[Python-ideas] Python 3000 TIOBE -3%
jnoller at gmail.com
Fri Feb 10 19:55:54 CET 2012
> By the time we 100 core CPUs, we'll be measuring RAM in TB, so that
> shouldn't be a problem ;-)
> Many Python use cases are indeed easy to scale using multiple processes
> which then each run on a separate core, so that approach is a very
> workable way forward.
> If you need to share data across processes, you can use a shared
> memory mechanism. In many cases, the data to be shared will already
> be stored in a database and those can easily be accessed from all
> processes (again using shared memory).
> I often find these GIL discussion a bit theoretical. In practice
> I've so far never run into any issues with Python scalability. It's
> other components that cause a lot more trouble, like e.g. database
> query scalability, network congestion or disk access being too slow.
> In cases where the GIL does cause problems, it's usually better to
> consider changing the application design and use asynchronous processing
> with a single threaded design or a multi-process design where each of
> the processes only uses a low number of threads (20-50 per process).
I think the much, much better response to the questions and comments around Python, the GIL and parallel computing in general is this:
Yes, let's have more of that!
It's like asking if people like pie, or babies. 99% of people polled are going to say "Yes, let's have more of that!" - so it goes with Python, the GIL, STM, Multiprocessing, Threads, etc.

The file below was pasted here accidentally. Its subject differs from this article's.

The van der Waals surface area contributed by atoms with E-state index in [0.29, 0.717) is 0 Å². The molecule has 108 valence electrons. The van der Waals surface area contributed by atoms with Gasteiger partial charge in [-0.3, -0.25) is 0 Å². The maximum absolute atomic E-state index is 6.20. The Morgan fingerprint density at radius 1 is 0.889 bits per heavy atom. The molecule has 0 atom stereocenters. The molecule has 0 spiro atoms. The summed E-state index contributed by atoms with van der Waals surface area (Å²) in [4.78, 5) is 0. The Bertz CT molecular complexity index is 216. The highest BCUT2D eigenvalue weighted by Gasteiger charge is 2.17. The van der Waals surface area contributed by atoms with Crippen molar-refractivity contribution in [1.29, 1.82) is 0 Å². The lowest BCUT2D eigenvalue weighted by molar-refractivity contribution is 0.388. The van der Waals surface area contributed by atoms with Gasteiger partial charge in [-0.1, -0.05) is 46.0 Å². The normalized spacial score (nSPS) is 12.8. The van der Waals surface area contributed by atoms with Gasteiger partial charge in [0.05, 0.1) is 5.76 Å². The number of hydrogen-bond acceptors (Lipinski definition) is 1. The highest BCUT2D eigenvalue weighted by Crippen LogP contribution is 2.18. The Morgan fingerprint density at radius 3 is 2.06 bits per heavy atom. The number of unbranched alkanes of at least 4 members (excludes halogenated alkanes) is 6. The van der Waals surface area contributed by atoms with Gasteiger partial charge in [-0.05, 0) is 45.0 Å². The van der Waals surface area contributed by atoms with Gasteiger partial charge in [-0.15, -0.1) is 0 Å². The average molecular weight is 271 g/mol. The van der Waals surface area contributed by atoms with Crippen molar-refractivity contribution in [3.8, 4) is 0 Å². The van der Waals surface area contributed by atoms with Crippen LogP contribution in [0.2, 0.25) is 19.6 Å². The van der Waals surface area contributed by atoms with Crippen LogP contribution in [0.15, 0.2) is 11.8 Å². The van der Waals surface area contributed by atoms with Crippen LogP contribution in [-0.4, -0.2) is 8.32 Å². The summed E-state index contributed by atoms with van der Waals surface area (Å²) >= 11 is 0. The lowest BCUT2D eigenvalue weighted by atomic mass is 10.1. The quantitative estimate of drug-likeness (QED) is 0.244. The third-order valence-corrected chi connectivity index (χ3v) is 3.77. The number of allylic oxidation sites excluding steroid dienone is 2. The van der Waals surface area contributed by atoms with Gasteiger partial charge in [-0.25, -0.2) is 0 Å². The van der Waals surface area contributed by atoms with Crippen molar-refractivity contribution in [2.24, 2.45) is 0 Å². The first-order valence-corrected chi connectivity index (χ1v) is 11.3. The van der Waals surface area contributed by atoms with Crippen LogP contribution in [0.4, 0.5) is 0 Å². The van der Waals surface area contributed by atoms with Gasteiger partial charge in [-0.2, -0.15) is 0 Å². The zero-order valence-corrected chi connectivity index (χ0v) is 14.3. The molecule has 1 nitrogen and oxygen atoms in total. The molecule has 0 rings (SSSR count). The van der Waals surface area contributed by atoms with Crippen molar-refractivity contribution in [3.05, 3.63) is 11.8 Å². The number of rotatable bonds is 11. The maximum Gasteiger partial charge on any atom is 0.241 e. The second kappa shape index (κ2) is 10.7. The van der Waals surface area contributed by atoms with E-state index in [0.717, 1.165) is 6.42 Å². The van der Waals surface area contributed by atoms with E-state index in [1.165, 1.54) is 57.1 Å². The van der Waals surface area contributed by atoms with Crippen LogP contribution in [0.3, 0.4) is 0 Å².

Where all of these discussions break down - and they always do - is that we lack:
1> Someone with a working patch for Pie
2> Someone with a fleshed out proposal/PEP on how to get more Pie
3> A group of people with time to bake more Pies that could help be paid to make Pie
Banging on the table and asking for more Pie won't get us more Pie - what we need are actual proposals, in the form of well thought out PEPs, the people to implement and maintain the thing (see: unladen swallow), or working implementations.
No one in this thread is arguing that having more Pie, or babies, would be bad. No one is arguing that more/better concurrency constructs would be good. Tools like concurrent.futures in Python 3 would be a good example of something recently added.
The problem is people, plans and time. If we can solve the People and Time problems, instead of looking to already overworked volunteers then I'm sure we can come up with a good Pie plan.
I really like pie.
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